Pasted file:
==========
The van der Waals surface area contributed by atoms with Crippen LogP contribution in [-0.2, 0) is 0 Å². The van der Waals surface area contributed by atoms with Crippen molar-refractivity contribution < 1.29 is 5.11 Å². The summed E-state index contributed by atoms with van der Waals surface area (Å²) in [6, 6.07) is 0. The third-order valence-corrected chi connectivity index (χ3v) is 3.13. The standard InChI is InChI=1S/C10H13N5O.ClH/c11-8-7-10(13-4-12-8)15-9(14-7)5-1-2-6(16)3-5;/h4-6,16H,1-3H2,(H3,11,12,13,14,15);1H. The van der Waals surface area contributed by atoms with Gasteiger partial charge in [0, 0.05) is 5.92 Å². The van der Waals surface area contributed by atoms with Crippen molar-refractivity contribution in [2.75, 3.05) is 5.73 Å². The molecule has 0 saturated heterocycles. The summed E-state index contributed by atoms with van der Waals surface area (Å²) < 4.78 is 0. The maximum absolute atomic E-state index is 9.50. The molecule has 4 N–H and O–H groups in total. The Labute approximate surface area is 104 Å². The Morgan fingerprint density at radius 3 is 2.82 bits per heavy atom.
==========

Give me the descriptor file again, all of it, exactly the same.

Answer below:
The van der Waals surface area contributed by atoms with Crippen LogP contribution in [-0.2, 0) is 0 Å². The van der Waals surface area contributed by atoms with Crippen molar-refractivity contribution < 1.29 is 5.11 Å². The summed E-state index contributed by atoms with van der Waals surface area (Å²) in [6, 6.07) is 0. The third-order valence-corrected chi connectivity index (χ3v) is 3.13. The standard InChI is InChI=1S/C10H13N5O.ClH/c11-8-7-10(13-4-12-8)15-9(14-7)5-1-2-6(16)3-5;/h4-6,16H,1-3H2,(H3,11,12,13,14,15);1H. The van der Waals surface area contributed by atoms with Gasteiger partial charge in [0, 0.05) is 5.92 Å². The van der Waals surface area contributed by atoms with Crippen molar-refractivity contribution in [2.75, 3.05) is 5.73 Å². The molecule has 0 saturated heterocycles. The summed E-state index contributed by atoms with van der Waals surface area (Å²) < 4.78 is 0. The maximum absolute atomic E-state index is 9.50. The molecule has 4 N–H and O–H groups in total. The Labute approximate surface area is 104 Å². The Morgan fingerprint density at radius 3 is 2.82 bits per heavy atom.